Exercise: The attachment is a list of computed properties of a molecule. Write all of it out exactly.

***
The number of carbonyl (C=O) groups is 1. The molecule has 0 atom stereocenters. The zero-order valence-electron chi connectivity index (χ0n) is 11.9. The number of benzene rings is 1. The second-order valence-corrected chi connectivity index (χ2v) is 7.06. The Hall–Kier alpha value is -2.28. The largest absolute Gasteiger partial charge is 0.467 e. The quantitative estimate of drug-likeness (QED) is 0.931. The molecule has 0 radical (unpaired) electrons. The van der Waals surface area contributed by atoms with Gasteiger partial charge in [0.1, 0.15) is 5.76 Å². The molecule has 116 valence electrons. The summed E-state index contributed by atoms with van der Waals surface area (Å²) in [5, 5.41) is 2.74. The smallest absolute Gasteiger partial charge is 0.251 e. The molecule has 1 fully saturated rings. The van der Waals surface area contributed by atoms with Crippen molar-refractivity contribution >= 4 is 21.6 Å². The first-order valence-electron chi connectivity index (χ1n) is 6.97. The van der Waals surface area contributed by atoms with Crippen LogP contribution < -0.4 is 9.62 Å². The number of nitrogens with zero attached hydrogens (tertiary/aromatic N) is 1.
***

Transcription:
The number of carbonyl (C=O) groups is 1. The molecule has 0 atom stereocenters. The zero-order valence-electron chi connectivity index (χ0n) is 11.9. The number of benzene rings is 1. The second-order valence-corrected chi connectivity index (χ2v) is 7.06. The Hall–Kier alpha value is -2.28. The largest absolute Gasteiger partial charge is 0.467 e. The quantitative estimate of drug-likeness (QED) is 0.931. The molecule has 0 radical (unpaired) electrons. The van der Waals surface area contributed by atoms with Gasteiger partial charge in [0.1, 0.15) is 5.76 Å². The molecule has 116 valence electrons. The summed E-state index contributed by atoms with van der Waals surface area (Å²) in [5, 5.41) is 2.74. The smallest absolute Gasteiger partial charge is 0.251 e. The molecule has 1 fully saturated rings. The van der Waals surface area contributed by atoms with Crippen molar-refractivity contribution >= 4 is 21.6 Å². The first-order valence-electron chi connectivity index (χ1n) is 6.97. The van der Waals surface area contributed by atoms with Crippen LogP contribution < -0.4 is 9.62 Å². The number of nitrogens with zero attached hydrogens (tertiary/aromatic N) is 1.